20. Robert says:


    If you read the last page of the IPCC report which you quote from you will see that the range of CO2 levels that they are aiming for are levels that we are now deeming catastrophic:

    445 – 535
    535 – 590
    590 – 710

    These (high) levels might be achievable but where I part company from you is in your assertion that 350ppm is achievable at minor cost. I don’t see how you make this case. We are already at 385ppm so it would mean phasing out all fossil fuel inputs AND sequestering carbon as well (with maybe some plan to do this over a couple of decades). For this to be realistic you have to seriously consider how industrial society could work without oil, coal and gas. As these items have been THE most vital inputs since the start of the industrial revolution it’s quite a big question…

  21. Robert says:

    “…the vast majority of Americans will be desperate to reduce emissions. ”

    Maybe. Maybe not. The real question is – will the vast majority of the human race be desperate to reduce emissions?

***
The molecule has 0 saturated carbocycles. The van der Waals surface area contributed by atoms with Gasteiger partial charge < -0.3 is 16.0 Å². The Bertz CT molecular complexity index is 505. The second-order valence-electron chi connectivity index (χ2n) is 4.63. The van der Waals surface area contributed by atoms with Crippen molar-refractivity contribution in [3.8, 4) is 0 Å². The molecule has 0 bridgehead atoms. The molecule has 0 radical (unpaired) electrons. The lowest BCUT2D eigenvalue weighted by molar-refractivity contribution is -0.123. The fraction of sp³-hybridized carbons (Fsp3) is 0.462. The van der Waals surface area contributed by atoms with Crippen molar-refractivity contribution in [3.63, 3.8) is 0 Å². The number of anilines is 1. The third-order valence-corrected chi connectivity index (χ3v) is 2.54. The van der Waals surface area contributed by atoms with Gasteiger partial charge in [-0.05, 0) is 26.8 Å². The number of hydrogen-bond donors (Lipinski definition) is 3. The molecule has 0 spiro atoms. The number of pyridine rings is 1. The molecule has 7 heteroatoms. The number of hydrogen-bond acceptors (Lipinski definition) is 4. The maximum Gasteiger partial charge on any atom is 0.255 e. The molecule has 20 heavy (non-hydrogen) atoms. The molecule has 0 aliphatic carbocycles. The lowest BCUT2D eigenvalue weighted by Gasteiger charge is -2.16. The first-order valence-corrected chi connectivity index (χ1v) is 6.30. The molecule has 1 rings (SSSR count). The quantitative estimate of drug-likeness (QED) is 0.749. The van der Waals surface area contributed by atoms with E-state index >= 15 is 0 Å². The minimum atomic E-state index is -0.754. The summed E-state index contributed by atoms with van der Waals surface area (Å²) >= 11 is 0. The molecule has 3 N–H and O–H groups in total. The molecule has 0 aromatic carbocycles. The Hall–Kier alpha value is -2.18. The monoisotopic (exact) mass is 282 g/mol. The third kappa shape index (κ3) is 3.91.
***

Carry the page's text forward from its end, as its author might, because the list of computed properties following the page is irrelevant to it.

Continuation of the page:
22. J4zonian says:


    Perhaps you’re forgetting the size of the US and world economy. 1/10 of a percent of either is a HUGE amount of money! Even if the costs of transition turn out to be two or three times that (a not unreasonable error given the uncertainty you point out) it’s STILL both a huge amount of money and a fantastic bargain.

    And as far as the cornfield, we already changed the way we do everything to it once, from horses to gasoline. Yes, it took 117 years, but

    1) that was an unintentional, undirected and individual change without an overwhelming motivation like the end of civilization,

    2) no one can possibly deny that technological change happens faster now, even exponentially faster, than it did then. Remember how long the change before THAT took—10,000 years. Quite a shortening of turnover time.